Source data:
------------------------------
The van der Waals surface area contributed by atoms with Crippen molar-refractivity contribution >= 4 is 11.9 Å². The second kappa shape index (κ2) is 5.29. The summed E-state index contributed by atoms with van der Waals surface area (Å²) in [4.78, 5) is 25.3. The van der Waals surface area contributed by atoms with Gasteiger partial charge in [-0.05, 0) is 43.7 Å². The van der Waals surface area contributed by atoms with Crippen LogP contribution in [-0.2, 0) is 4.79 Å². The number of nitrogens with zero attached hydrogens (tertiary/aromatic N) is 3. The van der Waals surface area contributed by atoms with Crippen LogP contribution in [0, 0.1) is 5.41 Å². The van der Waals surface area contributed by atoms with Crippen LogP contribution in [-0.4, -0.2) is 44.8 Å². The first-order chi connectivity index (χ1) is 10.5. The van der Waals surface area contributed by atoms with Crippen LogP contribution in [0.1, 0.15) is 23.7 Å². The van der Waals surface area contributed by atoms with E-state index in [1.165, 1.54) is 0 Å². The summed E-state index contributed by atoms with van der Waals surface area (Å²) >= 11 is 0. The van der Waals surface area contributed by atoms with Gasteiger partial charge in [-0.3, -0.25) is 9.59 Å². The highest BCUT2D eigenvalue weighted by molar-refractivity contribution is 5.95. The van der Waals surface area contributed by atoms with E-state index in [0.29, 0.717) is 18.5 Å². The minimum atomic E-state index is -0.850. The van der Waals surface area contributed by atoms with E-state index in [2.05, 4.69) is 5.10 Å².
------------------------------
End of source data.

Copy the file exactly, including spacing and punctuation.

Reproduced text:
The van der Waals surface area contributed by atoms with Crippen molar-refractivity contribution >= 4 is 11.9 Å². The second kappa shape index (κ2) is 5.29. The summed E-state index contributed by atoms with van der Waals surface area (Å²) in [4.78, 5) is 25.3. The van der Waals surface area contributed by atoms with Gasteiger partial charge in [-0.05, 0) is 43.7 Å². The van der Waals surface area contributed by atoms with Crippen LogP contribution in [-0.2, 0) is 4.79 Å². The number of nitrogens with zero attached hydrogens (tertiary/aromatic N) is 3. The van der Waals surface area contributed by atoms with Crippen LogP contribution in [0, 0.1) is 5.41 Å². The van der Waals surface area contributed by atoms with Crippen LogP contribution in [-0.4, -0.2) is 44.8 Å². The first-order chi connectivity index (χ1) is 10.5. The van der Waals surface area contributed by atoms with Crippen LogP contribution in [0.1, 0.15) is 23.7 Å². The van der Waals surface area contributed by atoms with E-state index in [1.165, 1.54) is 0 Å². The summed E-state index contributed by atoms with van der Waals surface area (Å²) >= 11 is 0. The van der Waals surface area contributed by atoms with Gasteiger partial charge in [-0.3, -0.25) is 9.59 Å². The highest BCUT2D eigenvalue weighted by molar-refractivity contribution is 5.95. The van der Waals surface area contributed by atoms with E-state index in [0.29, 0.717) is 18.5 Å². The minimum atomic E-state index is -0.850. The van der Waals surface area contributed by atoms with E-state index in [2.05, 4.69) is 5.10 Å².